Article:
Blending whisky is hard. It takes master blenders years to hone their skills, working up slowly through the ranks to take on the creation of new whiskies. However, that shouldn’t stop you having a go yourself at home. One of the easiest ways of examining this facet of the world of whisky creation is to make yourself a never-emptying infinity bottle – whenever it gets low, top it up with some more whisky.
I’ve currently got four different blends on the go: Speyside, Highlands and Islands, Islay and ‘Misc’. The final one is my longest running and I have a notebook listing everything I’ve added to it over the past five years – odds and ends, the occasional specially purchased bottle, and lots of great drams. Whenever I taste it, I have a think about what it needs next and add a little slug of that from my collection of open bottles. Slowly but surely, with an occasional backward step, all four of my blends move towards being my ideal drams.
However, as with everything, there are a few rules of thumb to follow:
There are many schools of thought to this. The two I like most are:
1) Start with a bottle of reasonably priced whisky you know you like – this will give you a good base and allow you to build on flavours you are already familiar with.
2) Start with a random mix of odds and ends – whisky doesn’t last forever in the bottle once it’s opened, and if you only have a dram left, then it’s probably going to become flat and lifeless before long. Why not combine all of your dregs into a starter blend? It might be confused, but finding the threads and dragging it into excellence can be fun.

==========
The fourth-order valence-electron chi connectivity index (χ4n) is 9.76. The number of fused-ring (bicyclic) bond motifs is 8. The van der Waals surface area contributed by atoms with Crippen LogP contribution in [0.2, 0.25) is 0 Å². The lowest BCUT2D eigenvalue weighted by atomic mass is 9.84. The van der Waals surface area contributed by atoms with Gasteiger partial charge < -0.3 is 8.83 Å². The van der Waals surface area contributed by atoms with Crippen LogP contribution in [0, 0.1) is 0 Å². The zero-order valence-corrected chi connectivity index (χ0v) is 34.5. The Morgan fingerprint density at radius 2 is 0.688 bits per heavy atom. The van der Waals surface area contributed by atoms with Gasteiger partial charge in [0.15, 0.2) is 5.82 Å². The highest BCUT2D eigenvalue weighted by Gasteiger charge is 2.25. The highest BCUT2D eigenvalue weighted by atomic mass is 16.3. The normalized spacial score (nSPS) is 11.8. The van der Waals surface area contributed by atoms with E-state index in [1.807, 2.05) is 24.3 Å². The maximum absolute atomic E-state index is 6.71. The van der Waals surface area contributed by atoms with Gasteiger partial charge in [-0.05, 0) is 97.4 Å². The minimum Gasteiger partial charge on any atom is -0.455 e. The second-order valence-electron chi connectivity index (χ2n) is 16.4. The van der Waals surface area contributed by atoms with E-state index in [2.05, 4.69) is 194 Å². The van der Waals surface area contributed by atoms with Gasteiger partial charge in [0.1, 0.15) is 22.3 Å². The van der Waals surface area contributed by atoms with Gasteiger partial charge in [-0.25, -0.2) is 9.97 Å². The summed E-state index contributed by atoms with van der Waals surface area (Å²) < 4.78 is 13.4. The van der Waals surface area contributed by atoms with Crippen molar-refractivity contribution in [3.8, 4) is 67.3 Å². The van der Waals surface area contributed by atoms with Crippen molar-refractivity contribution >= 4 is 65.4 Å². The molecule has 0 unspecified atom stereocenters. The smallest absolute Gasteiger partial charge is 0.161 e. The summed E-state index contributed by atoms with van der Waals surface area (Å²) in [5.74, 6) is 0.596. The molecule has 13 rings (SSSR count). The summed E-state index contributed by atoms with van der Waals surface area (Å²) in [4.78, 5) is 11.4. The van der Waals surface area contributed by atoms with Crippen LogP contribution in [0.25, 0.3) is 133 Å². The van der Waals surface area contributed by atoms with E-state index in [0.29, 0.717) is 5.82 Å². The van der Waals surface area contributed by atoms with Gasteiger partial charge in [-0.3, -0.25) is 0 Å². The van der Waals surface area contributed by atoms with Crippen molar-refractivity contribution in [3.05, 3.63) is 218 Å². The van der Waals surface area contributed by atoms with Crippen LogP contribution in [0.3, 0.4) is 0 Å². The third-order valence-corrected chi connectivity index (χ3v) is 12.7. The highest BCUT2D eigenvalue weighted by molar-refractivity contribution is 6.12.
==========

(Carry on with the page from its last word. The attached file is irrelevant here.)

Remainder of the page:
I’ve done both, and while the first method creates more reliably decent whisky, the occasional flash of excellence from a random mix and the subsequent work to polish its edges is immensely satisfying.
Have a plan before you add anything
Chucking any old whisky into your infinity bottle is probably not going to make the best blend. However, a few minutes’ thought about where you want it to go can help make sensible choices. Is it too dry? Add something sweet. Is it too heavy? Add some lighter whisky. Does it need some richness? Add some sherried whisky. Is it too smoky? Add something unpeated. Simple decisions that can push your blend closer to your ideal whisky.
Be careful with smoke
Smoke is a powerful flavour and should be used in moderation. For a demonstration, grab a glass of your favourite unpeated dram and add a few drops of a heavily peated whisky. You’ll be surprised how few you need to add before it becomes very smoky.
Remember: you can always add a splash more whisky, but taking it out again gets very complicated…
Don’t be afraid to experiment
Want to see what will happen if you add some bourbon to a blend of Scottish whiskies? Want to add something that isn’t whisky? Go ahead! You don’t need to use your whole batch, but have a play in a glass if you want to try something whacky – it might be excellent and be worth a test on the full infinity bottle.
While my regional blends have fairly obvious rules as to what I’ll add, for my Misc bottle, anything goes. It contains whisky from around the world, whatever I thought might make it taste good. I’ve not stretched across drink boundaries yet, but rumours of Compass Box’s Scovados (Scotch and Calvados) experiments make me think I should…
Taste, taste and taste again
The whole point of having an infinity bottle is to explore the flavours of whisky, so make sure you taste it regularly. Not only will you see how the whisky slowly changes as the components marry – whisky is a complex mix of compounds and they take time to settle down – but how else are you meant to make space in the top for the next dram you want to add?
Good luck, and may your infinity bottle never be emptied.
If you want to step things up and start making bigger batches of blended whisky, check out former TWE blogger Tim Forbes’s excellent guide.